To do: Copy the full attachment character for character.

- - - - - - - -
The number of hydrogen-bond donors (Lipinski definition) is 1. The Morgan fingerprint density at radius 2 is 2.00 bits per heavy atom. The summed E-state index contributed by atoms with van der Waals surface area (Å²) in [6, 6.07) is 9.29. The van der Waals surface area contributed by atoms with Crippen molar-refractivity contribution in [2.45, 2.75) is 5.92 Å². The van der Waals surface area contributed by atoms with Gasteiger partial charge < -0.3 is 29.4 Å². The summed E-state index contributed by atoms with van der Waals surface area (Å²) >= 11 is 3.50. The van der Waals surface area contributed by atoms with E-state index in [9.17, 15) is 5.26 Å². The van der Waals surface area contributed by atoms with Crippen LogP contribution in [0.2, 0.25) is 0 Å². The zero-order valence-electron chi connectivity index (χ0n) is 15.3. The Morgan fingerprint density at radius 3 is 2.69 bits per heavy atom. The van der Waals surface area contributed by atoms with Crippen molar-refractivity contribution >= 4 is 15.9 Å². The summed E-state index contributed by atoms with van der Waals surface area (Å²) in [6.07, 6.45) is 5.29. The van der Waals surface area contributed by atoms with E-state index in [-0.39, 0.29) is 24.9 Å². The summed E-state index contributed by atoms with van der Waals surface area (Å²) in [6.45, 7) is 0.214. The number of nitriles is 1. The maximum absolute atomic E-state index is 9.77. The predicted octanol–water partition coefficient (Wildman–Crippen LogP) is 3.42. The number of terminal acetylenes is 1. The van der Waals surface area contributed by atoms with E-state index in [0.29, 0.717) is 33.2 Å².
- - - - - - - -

The number of hydrogen-bond donors (Lipinski definition) is 1. The Morgan fingerprint density at radius 2 is 2.00 bits per heavy atom. The summed E-state index contributed by atoms with van der Waals surface area (Å²) in [6, 6.07) is 9.29. The van der Waals surface area contributed by atoms with Crippen molar-refractivity contribution in [2.45, 2.75) is 5.92 Å². The van der Waals surface area contributed by atoms with Gasteiger partial charge < -0.3 is 29.4 Å². The summed E-state index contributed by atoms with van der Waals surface area (Å²) >= 11 is 3.50. The van der Waals surface area contributed by atoms with E-state index in [9.17, 15) is 5.26 Å². The van der Waals surface area contributed by atoms with Crippen LogP contribution in [0.2, 0.25) is 0 Å². The zero-order valence-electron chi connectivity index (χ0n) is 15.3. The Morgan fingerprint density at radius 3 is 2.69 bits per heavy atom. The van der Waals surface area contributed by atoms with Crippen molar-refractivity contribution >= 4 is 15.9 Å². The summed E-state index contributed by atoms with van der Waals surface area (Å²) in [6.07, 6.45) is 5.29. The van der Waals surface area contributed by atoms with E-state index in [-0.39, 0.29) is 24.9 Å². The summed E-state index contributed by atoms with van der Waals surface area (Å²) in [6.45, 7) is 0.214. The number of nitriles is 1. The maximum absolute atomic E-state index is 9.77. The predicted octanol–water partition coefficient (Wildman–Crippen LogP) is 3.42. The number of terminal acetylenes is 1. The van der Waals surface area contributed by atoms with E-state index in [0.29, 0.717) is 33.2 Å².